MANHATTAN (CN) — The Second Circuit blocked the Trump administration on Monday from rolling back Obama-era monetary penalties on automakers that violate fuel-efficiency standards.
A panel of three Trump-appointed judges delivered the unanimous ruling Monday, saying the National Highway Traffic Safety Administration had a limited time window that it failed to meet for reconsidering penalty rate applied to car models that exceed standards for fuel efficiency.
While the NHTSA is authorized to ensure that its CAFE penalties, short for Corporate Average Fuel Economy, do not lose ground due to inflation, the agency asserted in 2017 that its economic assessment empowered it to reverse the increase adopted two years earlier when President Barack Obama had been in power.
To catch up with the Consumer Price Index, the NHTSA under Obama had increased the CAFE penalty from $55 for every mile per gallon below the standard to $140.
Automakers balked that the hike could increase annual industry compliance costs by up to $1 billion, and President Donald Trump’s NHTSA attempted to reinstate the lower penalty in 2019.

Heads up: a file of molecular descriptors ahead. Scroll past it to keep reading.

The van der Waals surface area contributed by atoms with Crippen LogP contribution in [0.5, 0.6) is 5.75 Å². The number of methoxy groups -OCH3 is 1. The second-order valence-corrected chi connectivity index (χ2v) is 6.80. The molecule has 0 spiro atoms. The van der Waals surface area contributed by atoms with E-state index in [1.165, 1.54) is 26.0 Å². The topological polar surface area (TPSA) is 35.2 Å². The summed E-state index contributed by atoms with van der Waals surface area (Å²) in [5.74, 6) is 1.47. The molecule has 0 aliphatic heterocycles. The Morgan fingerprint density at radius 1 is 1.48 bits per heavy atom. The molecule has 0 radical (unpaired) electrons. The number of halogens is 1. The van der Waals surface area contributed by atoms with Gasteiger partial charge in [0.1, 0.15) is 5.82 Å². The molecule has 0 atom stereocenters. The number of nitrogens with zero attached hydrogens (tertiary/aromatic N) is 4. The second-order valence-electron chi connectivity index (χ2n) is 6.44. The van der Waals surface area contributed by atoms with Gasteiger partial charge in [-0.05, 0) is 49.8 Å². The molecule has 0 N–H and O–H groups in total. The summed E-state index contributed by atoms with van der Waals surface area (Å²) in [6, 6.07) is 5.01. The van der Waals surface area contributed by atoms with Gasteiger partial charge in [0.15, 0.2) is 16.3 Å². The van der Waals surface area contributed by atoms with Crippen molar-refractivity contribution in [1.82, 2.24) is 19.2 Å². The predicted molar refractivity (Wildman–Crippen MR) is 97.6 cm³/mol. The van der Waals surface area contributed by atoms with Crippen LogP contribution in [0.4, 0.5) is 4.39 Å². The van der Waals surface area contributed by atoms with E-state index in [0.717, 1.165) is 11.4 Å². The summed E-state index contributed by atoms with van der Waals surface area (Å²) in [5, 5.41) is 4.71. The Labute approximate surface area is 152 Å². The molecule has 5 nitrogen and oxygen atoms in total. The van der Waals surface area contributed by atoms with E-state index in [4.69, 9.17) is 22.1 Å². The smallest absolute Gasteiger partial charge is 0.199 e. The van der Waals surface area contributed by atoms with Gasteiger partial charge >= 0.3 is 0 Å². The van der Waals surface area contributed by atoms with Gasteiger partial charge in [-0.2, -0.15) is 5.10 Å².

As the federal appeals court determined Monday, however, the window for readjustments was already long closed by then.
“Even if we agreed with NHTSA that the Improvements Act permitted reconsideration of the catch-up increase following its publication of an interim final rule, the window for that reconsideration was narrow and limited to the year 2016 — or more precisely, two weeks into the next year, before the next required increase due by January 15, 2017,” U.S. Circuit Judge William Nardini wrote for the panel.
U.S. Circuit Judges Richard Sullivan and Michael Park concurred, granting the petition for review that was led by California Attorney General Xavier Becerra and New York Attorney General Letitia James.
Attorneys General from Connecticut, Delaware, Illinois, Maryland, Massachusetts, New Jersey, Oregon, Rhode Island, Vermont, Washington, and Washington, D.C., are also part of the coalition.
A separate suit by the Natural Resources Defense Council and the Sierra Club was consolidated with the states’ appeal.
The Trump administration had previously tried to delay the adjusted rates, but this effort failed before the Second Circuit as well.
“As we have stated before: The Civil Penalties Rule…raising the CAFE base penalty rate to $14, is now in force,” Nardini wrote today.
A National Highway Traffic Safety Administration spokesperson declined to comment Monday.
Congress enacted fuel-efficiency standards in 1975 to achieve energy independence from an OPEC embargo that wrought havoc on U.S. drivers during the Arab-Israeli War.
If Trump’s move had succeeded, manufacturers could opt to pay fees instead of producing more fuel-efficient vehicles.